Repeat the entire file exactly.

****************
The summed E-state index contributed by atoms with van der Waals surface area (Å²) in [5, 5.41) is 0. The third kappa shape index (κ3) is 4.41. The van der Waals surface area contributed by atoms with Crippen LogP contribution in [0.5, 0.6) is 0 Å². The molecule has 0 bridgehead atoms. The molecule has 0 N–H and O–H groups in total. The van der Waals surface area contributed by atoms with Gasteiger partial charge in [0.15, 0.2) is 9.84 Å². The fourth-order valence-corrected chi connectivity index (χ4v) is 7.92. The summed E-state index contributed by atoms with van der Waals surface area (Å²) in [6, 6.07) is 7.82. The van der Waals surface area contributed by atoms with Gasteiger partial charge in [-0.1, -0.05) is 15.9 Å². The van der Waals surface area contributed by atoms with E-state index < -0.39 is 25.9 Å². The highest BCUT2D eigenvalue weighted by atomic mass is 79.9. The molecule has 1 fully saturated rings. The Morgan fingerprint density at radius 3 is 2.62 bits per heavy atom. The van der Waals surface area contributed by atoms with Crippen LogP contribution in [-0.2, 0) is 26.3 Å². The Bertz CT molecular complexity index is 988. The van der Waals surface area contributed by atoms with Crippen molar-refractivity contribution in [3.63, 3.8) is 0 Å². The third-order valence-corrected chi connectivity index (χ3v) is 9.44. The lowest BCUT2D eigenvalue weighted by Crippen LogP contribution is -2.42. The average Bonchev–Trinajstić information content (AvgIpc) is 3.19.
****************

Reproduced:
The summed E-state index contributed by atoms with van der Waals surface area (Å²) in [5, 5.41) is 0. The third kappa shape index (κ3) is 4.41. The van der Waals surface area contributed by atoms with Crippen LogP contribution in [0.5, 0.6) is 0 Å². The molecule has 0 bridgehead atoms. The molecule has 0 N–H and O–H groups in total. The van der Waals surface area contributed by atoms with Gasteiger partial charge in [0.15, 0.2) is 9.84 Å². The fourth-order valence-corrected chi connectivity index (χ4v) is 7.92. The summed E-state index contributed by atoms with van der Waals surface area (Å²) in [6, 6.07) is 7.82. The van der Waals surface area contributed by atoms with Gasteiger partial charge in [-0.1, -0.05) is 15.9 Å². The van der Waals surface area contributed by atoms with E-state index < -0.39 is 25.9 Å². The highest BCUT2D eigenvalue weighted by atomic mass is 79.9. The molecule has 1 fully saturated rings. The Morgan fingerprint density at radius 3 is 2.62 bits per heavy atom. The van der Waals surface area contributed by atoms with Crippen LogP contribution in [-0.2, 0) is 26.3 Å². The Bertz CT molecular complexity index is 988. The van der Waals surface area contributed by atoms with Crippen molar-refractivity contribution in [3.63, 3.8) is 0 Å². The third-order valence-corrected chi connectivity index (χ3v) is 9.44. The lowest BCUT2D eigenvalue weighted by Crippen LogP contribution is -2.42. The average Bonchev–Trinajstić information content (AvgIpc) is 3.19.